More arrested after China violence: state media

30 апреля 2013, 10:02
©REUTERS/China Daily
©REUTERS/China Daily
China arrested more "terrorists" in the ethnically-divided region of Xinjiang where violence last week killed 21, while a rights group dismissed terrorism claims, AFP reports citing state-media.

State-run broadcaster CCTV said "another group of terrorists has been arrested", citing senior security official Meng Hongwei, following clashes in the western region of Xinjiang that authorities have blamed on terrorism.

The report did not say how many people had been arrested.

Local authorities told AFP that eight members of the Uighur ethnic group were arrested in connection with last week's unrest. The region, home to millions of Uighurs, who are predominately Muslim, is often hit by violence.

"The claims of terrorism are suspected of being an excuse to oppress Uighurs," Dilshat Rexit, a spokesman for the World Uyghur Congress, which is run by exiled members of the minority, said in an email.

He called on Chinese authorities to publish an independent investigation into their accusations of terrorism, echoing an earlier call by the United States, which was dismissed by China as evidence of a "double standard".

Many Uighurs complain of religious and cultural repression by Chinese authorities, which rights groups identify as the source of unrest in Xinjiang.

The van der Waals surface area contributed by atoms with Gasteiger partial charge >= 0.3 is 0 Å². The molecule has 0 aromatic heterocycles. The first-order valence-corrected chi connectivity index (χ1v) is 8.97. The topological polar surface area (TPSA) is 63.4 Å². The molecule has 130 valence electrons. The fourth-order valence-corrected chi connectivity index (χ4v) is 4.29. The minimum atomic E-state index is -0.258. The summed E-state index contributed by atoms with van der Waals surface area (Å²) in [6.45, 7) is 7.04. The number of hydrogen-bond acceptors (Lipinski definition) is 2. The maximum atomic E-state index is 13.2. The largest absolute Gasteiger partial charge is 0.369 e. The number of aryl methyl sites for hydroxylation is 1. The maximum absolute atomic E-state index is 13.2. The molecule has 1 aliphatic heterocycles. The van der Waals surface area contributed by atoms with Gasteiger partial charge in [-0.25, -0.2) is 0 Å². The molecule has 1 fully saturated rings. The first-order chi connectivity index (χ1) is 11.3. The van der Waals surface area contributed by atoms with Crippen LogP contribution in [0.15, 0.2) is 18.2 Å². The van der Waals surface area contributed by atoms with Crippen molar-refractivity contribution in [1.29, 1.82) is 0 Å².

Chinese authorities and state media often blame the unrest on "terrorism".

Local authorities in the region have attempted to stop females from wearing full-veiled dress, and prevent males from wearing long beards, notices posted on local government websites showed.

"The practice of minority women and children wearing Arab clothing, and the wearing of full beards, will disappear," one notice posted on the website of Yining, a city in Xinjiang, said.

Riots between Uighurs and members of China's Han ethnic majority in Xinjiang's capital Urumqi in 2009 killed around 200 people, leading the ruling Communist Party to tighten surveillance and boost investment in the region.

According to official figures, 46 percent of Xinjiang's population is Uighur, while another 39 percent are Han Chinese, after millions moved to the area in recent decades.

Calls made to China's Ministry of Public Security and Xinjiang's regional government went unanswered on Monday.

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